Preprints
https://doi.org/10.5194/tc-2021-178
https://doi.org/10.5194/tc-2021-178

  12 Jul 2021

12 Jul 2021

Review status: this preprint is currently under review for the journal TC.

Mass evolution of the Antarctic Peninsula over the last two decades from a joint Bayesian inversion

Stephen J. Chuter1, Andrew Zammit-Mangion2, Jonathan Rougier3, Geoffrey Dawson1, and Jonathan L Bamber1 Stephen J. Chuter et al.
  • 1Bristol Glaciology Centre, School of Geographical Sciences, University of Bristol, Bristol, UK
  • 2School of Mathematics and Applied Statistics, University of Wollongong, Wollongong, New South Wales, Australia
  • 3Rougier Consulting Limited

Abstract. The Antarctic Peninsula has been an increasingly significant contributor to Antarctic Ice Sheet mass losses over the last two decades. However, due to the challenges presented by the topography and geometry of the region, there remain large variations in mass balance estimates from conventional approaches and in assessing the relative contribution of individual ice sheet processes. Here, we use a regionally optimised Bayesian Hierarchical Model joint inversion approach, that combines data from multiple altimetry studies (ENVISAT, ICESat-1, CryoSat-2 swath), gravimetry (GRACE and GRACE-FO) and localised DEM differencing observations, to solve for annual mass trends and their attribution to individual driving processes for the period 2003–2019. The region experienced a mass imbalance rate of −19 ± 1.1 Gt yr−1 between 2003 and 2019, predominantly driven by accelerations in ice dynamic mass losses in the first decade and sustained thereafter. Inter-annual variability is driven by surface processes, particularly in 2016 due to increased precipitation driven by an extreme El Niño, which temporarily returned the sector back to a state of positive mass balance. In the West Palmer Land and the English Coast regions, surface processes are a greater contributor to mass loss than ice dynamics in the early part of the 2010s, although both processes are acting simultaneously. Our results show good agreement with conventional and other combination approaches, improving confidence in the robustness of mass trend estimates, and in turn, understanding of the region’s response to changes in external forcing.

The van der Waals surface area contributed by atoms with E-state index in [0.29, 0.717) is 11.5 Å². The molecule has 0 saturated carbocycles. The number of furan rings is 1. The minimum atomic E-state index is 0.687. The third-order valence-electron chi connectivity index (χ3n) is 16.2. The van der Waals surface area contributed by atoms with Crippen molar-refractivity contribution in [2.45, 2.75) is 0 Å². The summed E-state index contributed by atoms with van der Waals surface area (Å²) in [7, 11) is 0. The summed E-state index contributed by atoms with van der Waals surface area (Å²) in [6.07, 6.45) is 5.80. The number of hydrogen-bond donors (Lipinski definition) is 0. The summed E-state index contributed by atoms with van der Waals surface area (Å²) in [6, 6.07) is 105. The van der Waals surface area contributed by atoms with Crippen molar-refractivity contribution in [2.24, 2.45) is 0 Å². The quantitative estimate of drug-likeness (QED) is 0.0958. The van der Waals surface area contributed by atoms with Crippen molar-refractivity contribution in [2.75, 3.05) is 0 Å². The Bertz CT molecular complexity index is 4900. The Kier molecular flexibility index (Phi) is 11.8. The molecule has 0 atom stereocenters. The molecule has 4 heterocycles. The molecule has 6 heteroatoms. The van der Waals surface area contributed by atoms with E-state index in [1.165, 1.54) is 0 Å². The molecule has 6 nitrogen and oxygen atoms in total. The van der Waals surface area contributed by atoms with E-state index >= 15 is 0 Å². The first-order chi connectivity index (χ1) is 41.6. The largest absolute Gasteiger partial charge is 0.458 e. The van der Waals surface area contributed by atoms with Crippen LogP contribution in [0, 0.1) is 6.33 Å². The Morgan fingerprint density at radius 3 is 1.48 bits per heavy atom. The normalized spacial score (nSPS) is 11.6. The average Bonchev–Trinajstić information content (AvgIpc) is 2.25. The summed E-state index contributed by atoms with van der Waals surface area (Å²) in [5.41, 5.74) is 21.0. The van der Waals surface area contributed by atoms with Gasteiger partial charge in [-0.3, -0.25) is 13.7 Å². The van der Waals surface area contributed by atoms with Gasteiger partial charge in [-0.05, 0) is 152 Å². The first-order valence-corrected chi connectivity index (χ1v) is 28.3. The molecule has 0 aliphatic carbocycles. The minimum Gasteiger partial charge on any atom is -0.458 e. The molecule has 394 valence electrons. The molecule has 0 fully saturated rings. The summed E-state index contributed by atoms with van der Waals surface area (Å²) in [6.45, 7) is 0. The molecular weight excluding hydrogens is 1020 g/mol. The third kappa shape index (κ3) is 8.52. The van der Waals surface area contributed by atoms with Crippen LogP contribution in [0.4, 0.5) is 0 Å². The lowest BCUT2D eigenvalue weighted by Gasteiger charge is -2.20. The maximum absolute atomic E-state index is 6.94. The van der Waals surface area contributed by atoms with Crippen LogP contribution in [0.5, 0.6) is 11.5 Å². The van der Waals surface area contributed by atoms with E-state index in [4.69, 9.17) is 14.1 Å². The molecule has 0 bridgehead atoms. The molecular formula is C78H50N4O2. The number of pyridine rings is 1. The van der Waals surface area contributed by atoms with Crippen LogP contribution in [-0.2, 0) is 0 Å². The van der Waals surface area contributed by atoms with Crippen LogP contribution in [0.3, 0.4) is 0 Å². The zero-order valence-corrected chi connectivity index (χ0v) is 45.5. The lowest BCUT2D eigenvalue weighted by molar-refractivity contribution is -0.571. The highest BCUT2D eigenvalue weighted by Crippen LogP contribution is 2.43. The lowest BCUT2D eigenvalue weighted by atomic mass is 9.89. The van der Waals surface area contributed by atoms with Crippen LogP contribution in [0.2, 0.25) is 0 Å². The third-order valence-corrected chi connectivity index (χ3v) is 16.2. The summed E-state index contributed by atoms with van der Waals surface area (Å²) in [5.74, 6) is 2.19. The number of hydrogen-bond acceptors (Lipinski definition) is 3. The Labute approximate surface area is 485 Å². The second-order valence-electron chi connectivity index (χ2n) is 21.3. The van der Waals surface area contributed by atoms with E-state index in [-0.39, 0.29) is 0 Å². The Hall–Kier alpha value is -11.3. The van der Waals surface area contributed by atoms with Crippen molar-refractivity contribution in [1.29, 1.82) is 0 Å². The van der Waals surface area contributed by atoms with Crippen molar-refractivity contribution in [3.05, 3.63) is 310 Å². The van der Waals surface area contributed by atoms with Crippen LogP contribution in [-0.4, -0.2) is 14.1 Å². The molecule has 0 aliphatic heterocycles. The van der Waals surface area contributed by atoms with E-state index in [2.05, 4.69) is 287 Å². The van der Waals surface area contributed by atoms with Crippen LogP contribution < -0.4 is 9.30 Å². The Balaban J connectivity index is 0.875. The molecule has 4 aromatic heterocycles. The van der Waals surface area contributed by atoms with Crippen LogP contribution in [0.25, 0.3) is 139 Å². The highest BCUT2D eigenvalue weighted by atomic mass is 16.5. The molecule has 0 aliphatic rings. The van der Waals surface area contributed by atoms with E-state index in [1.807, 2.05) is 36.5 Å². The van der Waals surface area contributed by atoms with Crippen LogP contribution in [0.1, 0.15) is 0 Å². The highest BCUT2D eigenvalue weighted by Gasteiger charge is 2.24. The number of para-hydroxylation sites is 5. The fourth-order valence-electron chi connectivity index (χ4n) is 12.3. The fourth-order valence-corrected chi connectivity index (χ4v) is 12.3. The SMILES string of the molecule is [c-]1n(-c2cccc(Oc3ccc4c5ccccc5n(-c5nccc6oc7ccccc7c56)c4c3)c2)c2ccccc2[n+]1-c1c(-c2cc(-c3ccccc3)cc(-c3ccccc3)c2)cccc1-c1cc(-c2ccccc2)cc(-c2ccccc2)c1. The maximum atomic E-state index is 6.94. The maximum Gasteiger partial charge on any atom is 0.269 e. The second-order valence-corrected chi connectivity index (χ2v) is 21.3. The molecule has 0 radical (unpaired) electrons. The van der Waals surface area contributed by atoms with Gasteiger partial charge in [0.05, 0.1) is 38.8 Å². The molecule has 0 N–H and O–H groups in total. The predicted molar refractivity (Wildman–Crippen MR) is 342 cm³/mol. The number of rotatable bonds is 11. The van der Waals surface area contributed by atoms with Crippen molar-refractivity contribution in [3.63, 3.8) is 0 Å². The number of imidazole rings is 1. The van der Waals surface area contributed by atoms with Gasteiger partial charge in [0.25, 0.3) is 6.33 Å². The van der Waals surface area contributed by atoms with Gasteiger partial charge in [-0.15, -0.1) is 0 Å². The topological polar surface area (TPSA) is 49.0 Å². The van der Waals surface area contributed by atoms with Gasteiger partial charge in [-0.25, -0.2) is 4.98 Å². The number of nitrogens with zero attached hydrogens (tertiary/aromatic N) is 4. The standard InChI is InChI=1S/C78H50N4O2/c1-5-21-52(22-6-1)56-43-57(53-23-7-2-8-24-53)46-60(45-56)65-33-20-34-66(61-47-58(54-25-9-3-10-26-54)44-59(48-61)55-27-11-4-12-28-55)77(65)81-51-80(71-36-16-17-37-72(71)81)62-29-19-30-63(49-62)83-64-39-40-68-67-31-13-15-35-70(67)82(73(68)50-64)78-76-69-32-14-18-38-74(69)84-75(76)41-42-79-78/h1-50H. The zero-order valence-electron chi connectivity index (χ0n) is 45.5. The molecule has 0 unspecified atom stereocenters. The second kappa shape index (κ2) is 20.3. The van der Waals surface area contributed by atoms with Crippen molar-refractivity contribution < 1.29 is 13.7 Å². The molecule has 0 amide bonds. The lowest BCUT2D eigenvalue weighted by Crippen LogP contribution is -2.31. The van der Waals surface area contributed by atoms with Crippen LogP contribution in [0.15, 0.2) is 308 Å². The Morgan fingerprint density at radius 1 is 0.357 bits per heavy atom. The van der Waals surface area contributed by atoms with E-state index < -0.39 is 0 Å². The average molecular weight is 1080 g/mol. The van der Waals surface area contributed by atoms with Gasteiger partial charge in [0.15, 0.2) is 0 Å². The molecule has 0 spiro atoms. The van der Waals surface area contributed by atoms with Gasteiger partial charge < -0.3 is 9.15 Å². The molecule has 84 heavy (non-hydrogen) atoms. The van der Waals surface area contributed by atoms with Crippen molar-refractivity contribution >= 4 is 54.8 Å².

Stephen J. Chuter et al.

Status: final response (author comments only)

Comment types: AC – author | RC – referee | CC – community | EC – editor | CEC – chief editor | : Report abuse
  • RC1: 'Comment on tc-2021-178', Anonymous Referee #1, 02 Sep 2021
  • RC2: 'Comment on tc-2021-178', Anonymous Referee #2, 25 Sep 2021

Stephen J. Chuter et al.

Stephen J. Chuter et al.

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Short summary
We find the Antarctic Peninsula to have a mean mass loss of 19 ± 1.1 Gt yr−1 over the 2003–2019 period, driven predominantly by changes in ice dynamic flow like due to changes in ocean forcing. This long-term record is crucial to ascertaining the region’s present-day contribution to sea level rise, with the understanding of driving processes enabling better future predictions. Our statistical approach enables us to estimate this previously poorly surveyed regions mass balance more accurately.